So while Dhanno and I are having a what seems to us desi types bred on Dominoes and Pizza Hut, an authentic Pizza Prosciutto e Funghi at Cafe Concerto by the Lakeside in Pokhara and Teja has been saddled with a spinach ravioli with ricotta cheese which he is trying hard to like for our sakes, he sighs happily and says, “We should do this every year.”
“How much money do we need to go abroad every year?”, he asks me, since I’m the treasurer and accountant of all our monies.
I say, “If we save around 300,000 rupees a year, we can do it.”
Teja says: “Yes, I suppose we can. How many days in Europe can we do in that much money?”
“10-15 days”, I say. “Maybe more in some places where we can stay with friends.”
He says, “But I don’t want you worrying about money all the time. I can keep the accounts.”
Dhanno goggle-eyed whispers, “Mama, no, don’t let him do that. He’ll never keep a hisaab, and that will make me more tense.”
Teja laughs, “What is with this hisaab? Look, we just take the money, and have fun till we spend it. We may have to budget our meals a little, of course, eat at fancy places like this, a little less.”
Dhanno retorts, “I think if you budget your beer and cigarettes, we can eat where we like.”
Teja laughs, “No, I’m not going to do that. What we’ll do is just have a bigger budget. Or go for a holiday in India.”
OK, so I keep accounts like a munshi. I even have excel sheets of holiday expenses. Teja thinks I am mad. I say, well, I can look them up and tell anyone how much things are going to cost when they want to go somewhere. What he doesn’t realize is that the numbers comfort me. First of all I cannot remember trivial details. So if I have written down when we have paid the service bill for the water filter, I can just look it up and not go glass-eyed when faced with the question of whether I am meant to pay the water filter repairman or not. And I can file our tax returns fairly easily as everything is written down and organized into categories. I have worked out a system over the years, and I keep tweaking it to make the year ending easier and easier for me. It also helps me in my work, I can budget for films in a day.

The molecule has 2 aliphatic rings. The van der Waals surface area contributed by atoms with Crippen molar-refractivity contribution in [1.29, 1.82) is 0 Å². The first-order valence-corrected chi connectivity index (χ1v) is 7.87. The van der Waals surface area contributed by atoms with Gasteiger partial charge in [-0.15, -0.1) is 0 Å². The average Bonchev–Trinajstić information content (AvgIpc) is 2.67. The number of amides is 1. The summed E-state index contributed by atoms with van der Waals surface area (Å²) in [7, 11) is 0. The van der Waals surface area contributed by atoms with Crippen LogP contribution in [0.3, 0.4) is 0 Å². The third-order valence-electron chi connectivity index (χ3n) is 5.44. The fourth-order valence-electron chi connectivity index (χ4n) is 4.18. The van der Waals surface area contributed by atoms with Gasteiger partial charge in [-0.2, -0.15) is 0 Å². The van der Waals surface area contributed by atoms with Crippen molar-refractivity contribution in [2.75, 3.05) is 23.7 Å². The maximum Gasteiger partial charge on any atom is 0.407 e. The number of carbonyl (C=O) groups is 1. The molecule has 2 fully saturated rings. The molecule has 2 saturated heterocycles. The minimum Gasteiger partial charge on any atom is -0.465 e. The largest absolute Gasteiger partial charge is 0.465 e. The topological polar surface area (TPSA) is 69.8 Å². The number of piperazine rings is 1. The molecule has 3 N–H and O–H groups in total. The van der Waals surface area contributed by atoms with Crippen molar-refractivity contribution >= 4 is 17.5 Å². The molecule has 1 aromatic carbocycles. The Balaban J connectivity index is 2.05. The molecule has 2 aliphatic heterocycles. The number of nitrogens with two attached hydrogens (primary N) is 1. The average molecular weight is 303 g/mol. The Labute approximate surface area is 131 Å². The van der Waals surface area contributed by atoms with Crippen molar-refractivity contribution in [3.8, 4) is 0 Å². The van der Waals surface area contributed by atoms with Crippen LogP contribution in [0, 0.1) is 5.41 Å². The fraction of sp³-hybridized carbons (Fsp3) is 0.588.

I look at old account books and they are like delving back into old diaries. Oh, we saw that film that time, we had dinner there, we stayed there, we bought that bag, those shoes, that book. In our paper conserving family, I still have an accounts register book, the typical red covered pothi, that belonged to my father from a business he ran before I was born. When I look at it and see his handwriting, quite similar to mine, I can see him as a young man, with his ambitions and dreams, trying to set up on his own.
As we grow older, the numbers in old accounts books seem smaller and smaller. The one thing I find absurd however is saying, “When we were young, we used to get chocolates for 1 rupee and now even a beggar won’t accept a rupee.” It’s like saying, I used to be so thin when I was young, or had such thick hair. The thing is, today I am not thin, and nor do I have thick hair, and I’m doubtful about giving a rupee even to a beggar. But even so, it’s nice to look at old photos sometimes and seeing how thin you really were, and how thick your hair really was.
But the important thing is that I like numbers. Just like words that run through my head almost all the time I am awake, numbers do too, to some extent. I’m anal about numbers in other ways. For instance, when I’m watching TV, the volume always has to be at 50. That’s too loud for DVDs, so for film viewing, it has to be either 25, 30 or 35. I need to brace up to get myself to put the volume to say – 28. Though I’m slowly learning to accept 27 or 33 as acceptable levels, because they are multiples of 3.
And even though I had difficulty walking on the Annapurna Base Camp trek, I liked noting down the heights of where we had reached, and how many hours it had taken us to get from one place to another. It’s the first thing I did when we sat down.
Every guest house had a trekking information board up, with a map and distances in hours. And though the numbers did not always match, and certainly never with our own timings, the maps were a pleasure to look at. So here are some for you, shot by Teja.